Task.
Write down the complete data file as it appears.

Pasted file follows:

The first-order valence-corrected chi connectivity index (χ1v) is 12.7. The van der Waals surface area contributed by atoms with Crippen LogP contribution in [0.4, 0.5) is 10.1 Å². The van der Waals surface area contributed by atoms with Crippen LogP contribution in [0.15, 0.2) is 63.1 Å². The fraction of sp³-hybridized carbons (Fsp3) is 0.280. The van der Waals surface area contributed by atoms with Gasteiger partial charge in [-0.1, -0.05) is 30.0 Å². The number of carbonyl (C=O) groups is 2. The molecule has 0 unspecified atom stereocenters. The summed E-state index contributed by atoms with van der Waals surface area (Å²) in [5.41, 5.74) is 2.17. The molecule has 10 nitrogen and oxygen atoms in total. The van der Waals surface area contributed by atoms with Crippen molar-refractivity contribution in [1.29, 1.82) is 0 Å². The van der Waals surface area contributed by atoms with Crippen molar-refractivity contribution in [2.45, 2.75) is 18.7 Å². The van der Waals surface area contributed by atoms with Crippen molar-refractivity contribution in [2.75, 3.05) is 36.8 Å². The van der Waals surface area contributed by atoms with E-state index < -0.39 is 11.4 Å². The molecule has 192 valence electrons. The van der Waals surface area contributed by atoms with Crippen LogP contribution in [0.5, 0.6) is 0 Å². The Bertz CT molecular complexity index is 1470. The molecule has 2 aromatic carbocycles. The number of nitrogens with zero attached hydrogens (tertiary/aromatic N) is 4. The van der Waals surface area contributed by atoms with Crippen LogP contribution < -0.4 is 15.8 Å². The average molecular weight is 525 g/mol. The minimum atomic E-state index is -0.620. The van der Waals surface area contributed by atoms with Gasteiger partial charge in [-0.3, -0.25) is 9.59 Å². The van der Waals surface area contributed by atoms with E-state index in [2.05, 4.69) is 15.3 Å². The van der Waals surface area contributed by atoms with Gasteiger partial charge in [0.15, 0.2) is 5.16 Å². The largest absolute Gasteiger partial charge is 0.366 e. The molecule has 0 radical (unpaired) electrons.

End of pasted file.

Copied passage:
The first-order valence-corrected chi connectivity index (χ1v) is 12.7. The van der Waals surface area contributed by atoms with Crippen LogP contribution in [0.4, 0.5) is 10.1 Å². The van der Waals surface area contributed by atoms with Crippen LogP contribution in [0.15, 0.2) is 63.1 Å². The fraction of sp³-hybridized carbons (Fsp3) is 0.280. The van der Waals surface area contributed by atoms with Gasteiger partial charge in [-0.1, -0.05) is 30.0 Å². The number of carbonyl (C=O) groups is 2. The molecule has 0 unspecified atom stereocenters. The summed E-state index contributed by atoms with van der Waals surface area (Å²) in [5.41, 5.74) is 2.17. The molecule has 10 nitrogen and oxygen atoms in total. The van der Waals surface area contributed by atoms with Crippen molar-refractivity contribution in [1.29, 1.82) is 0 Å². The van der Waals surface area contributed by atoms with Crippen molar-refractivity contribution in [2.45, 2.75) is 18.7 Å². The van der Waals surface area contributed by atoms with Crippen molar-refractivity contribution in [2.75, 3.05) is 36.8 Å². The van der Waals surface area contributed by atoms with E-state index < -0.39 is 11.4 Å². The molecule has 192 valence electrons. The van der Waals surface area contributed by atoms with Crippen LogP contribution in [0.5, 0.6) is 0 Å². The Bertz CT molecular complexity index is 1470. The molecule has 2 aromatic carbocycles. The number of nitrogens with zero attached hydrogens (tertiary/aromatic N) is 4. The van der Waals surface area contributed by atoms with Crippen LogP contribution < -0.4 is 15.8 Å². The average molecular weight is 525 g/mol. The minimum atomic E-state index is -0.620. The van der Waals surface area contributed by atoms with Gasteiger partial charge in [-0.3, -0.25) is 9.59 Å². The van der Waals surface area contributed by atoms with E-state index in [2.05, 4.69) is 15.3 Å². The van der Waals surface area contributed by atoms with Gasteiger partial charge in [0.15, 0.2) is 5.16 Å². The largest absolute Gasteiger partial charge is 0.366 e. The molecule has 0 radical (unpaired) electrons.